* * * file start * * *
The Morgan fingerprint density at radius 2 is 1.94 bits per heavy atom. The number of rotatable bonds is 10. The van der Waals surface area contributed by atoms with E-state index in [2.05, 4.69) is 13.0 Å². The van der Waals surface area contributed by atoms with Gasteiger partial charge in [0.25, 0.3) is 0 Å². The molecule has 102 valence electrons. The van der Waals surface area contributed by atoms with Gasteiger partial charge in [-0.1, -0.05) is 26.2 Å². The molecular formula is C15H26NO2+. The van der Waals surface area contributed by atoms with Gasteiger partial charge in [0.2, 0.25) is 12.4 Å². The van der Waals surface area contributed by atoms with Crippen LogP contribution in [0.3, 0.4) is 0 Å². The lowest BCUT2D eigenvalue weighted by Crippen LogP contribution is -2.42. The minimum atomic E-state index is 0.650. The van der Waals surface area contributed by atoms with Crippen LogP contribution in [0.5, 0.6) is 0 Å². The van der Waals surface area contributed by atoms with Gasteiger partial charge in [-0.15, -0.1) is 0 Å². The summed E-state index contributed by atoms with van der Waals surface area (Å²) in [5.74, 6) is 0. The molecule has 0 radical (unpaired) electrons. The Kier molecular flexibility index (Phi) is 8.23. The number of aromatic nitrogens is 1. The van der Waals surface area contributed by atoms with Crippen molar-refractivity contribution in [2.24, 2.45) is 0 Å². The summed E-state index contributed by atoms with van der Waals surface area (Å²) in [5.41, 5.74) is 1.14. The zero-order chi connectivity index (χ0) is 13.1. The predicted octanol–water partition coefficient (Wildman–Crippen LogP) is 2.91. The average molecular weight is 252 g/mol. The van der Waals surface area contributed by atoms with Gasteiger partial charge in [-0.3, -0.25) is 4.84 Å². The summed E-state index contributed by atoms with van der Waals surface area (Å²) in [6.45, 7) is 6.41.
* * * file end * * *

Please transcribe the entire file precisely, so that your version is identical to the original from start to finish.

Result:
The Morgan fingerprint density at radius 2 is 1.94 bits per heavy atom. The number of rotatable bonds is 10. The van der Waals surface area contributed by atoms with E-state index in [2.05, 4.69) is 13.0 Å². The van der Waals surface area contributed by atoms with Gasteiger partial charge in [0.25, 0.3) is 0 Å². The molecule has 102 valence electrons. The van der Waals surface area contributed by atoms with Gasteiger partial charge in [-0.1, -0.05) is 26.2 Å². The molecular formula is C15H26NO2+. The van der Waals surface area contributed by atoms with Gasteiger partial charge in [0.2, 0.25) is 12.4 Å². The van der Waals surface area contributed by atoms with Crippen LogP contribution in [0.3, 0.4) is 0 Å². The lowest BCUT2D eigenvalue weighted by Crippen LogP contribution is -2.42. The minimum atomic E-state index is 0.650. The van der Waals surface area contributed by atoms with Crippen LogP contribution in [0.5, 0.6) is 0 Å². The van der Waals surface area contributed by atoms with Gasteiger partial charge in [-0.15, -0.1) is 0 Å². The summed E-state index contributed by atoms with van der Waals surface area (Å²) in [5.74, 6) is 0. The molecule has 0 radical (unpaired) electrons. The Kier molecular flexibility index (Phi) is 8.23. The number of aromatic nitrogens is 1. The van der Waals surface area contributed by atoms with Crippen molar-refractivity contribution in [2.24, 2.45) is 0 Å². The summed E-state index contributed by atoms with van der Waals surface area (Å²) in [5.41, 5.74) is 1.14. The zero-order chi connectivity index (χ0) is 13.1. The predicted octanol–water partition coefficient (Wildman–Crippen LogP) is 2.91. The average molecular weight is 252 g/mol. The van der Waals surface area contributed by atoms with Gasteiger partial charge in [-0.3, -0.25) is 4.84 Å². The summed E-state index contributed by atoms with van der Waals surface area (Å²) in [6.45, 7) is 6.41.